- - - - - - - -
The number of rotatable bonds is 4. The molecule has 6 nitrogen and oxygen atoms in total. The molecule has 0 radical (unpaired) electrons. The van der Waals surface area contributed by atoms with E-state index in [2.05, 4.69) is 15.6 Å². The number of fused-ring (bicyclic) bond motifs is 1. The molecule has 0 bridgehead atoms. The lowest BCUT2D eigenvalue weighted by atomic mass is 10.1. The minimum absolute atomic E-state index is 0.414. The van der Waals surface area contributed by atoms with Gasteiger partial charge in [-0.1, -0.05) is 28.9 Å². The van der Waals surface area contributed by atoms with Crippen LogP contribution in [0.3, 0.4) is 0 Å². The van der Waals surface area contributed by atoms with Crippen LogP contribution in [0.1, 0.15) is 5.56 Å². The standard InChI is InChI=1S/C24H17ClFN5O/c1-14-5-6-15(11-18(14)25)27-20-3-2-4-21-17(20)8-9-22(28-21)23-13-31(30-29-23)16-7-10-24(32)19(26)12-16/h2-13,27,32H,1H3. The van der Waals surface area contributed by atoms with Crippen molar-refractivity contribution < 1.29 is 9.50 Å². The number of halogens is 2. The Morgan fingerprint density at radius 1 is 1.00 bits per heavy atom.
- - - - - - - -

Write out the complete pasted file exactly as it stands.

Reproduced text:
The number of rotatable bonds is 4. The molecule has 6 nitrogen and oxygen atoms in total. The molecule has 0 radical (unpaired) electrons. The van der Waals surface area contributed by atoms with E-state index in [2.05, 4.69) is 15.6 Å². The number of fused-ring (bicyclic) bond motifs is 1. The molecule has 0 bridgehead atoms. The lowest BCUT2D eigenvalue weighted by atomic mass is 10.1. The minimum absolute atomic E-state index is 0.414. The van der Waals surface area contributed by atoms with Gasteiger partial charge in [-0.1, -0.05) is 28.9 Å². The van der Waals surface area contributed by atoms with Crippen LogP contribution in [0.3, 0.4) is 0 Å². The van der Waals surface area contributed by atoms with Crippen LogP contribution in [0.1, 0.15) is 5.56 Å². The standard InChI is InChI=1S/C24H17ClFN5O/c1-14-5-6-15(11-18(14)25)27-20-3-2-4-21-17(20)8-9-22(28-21)23-13-31(30-29-23)16-7-10-24(32)19(26)12-16/h2-13,27,32H,1H3. The van der Waals surface area contributed by atoms with Crippen molar-refractivity contribution < 1.29 is 9.50 Å². The number of halogens is 2. The Morgan fingerprint density at radius 1 is 1.00 bits per heavy atom.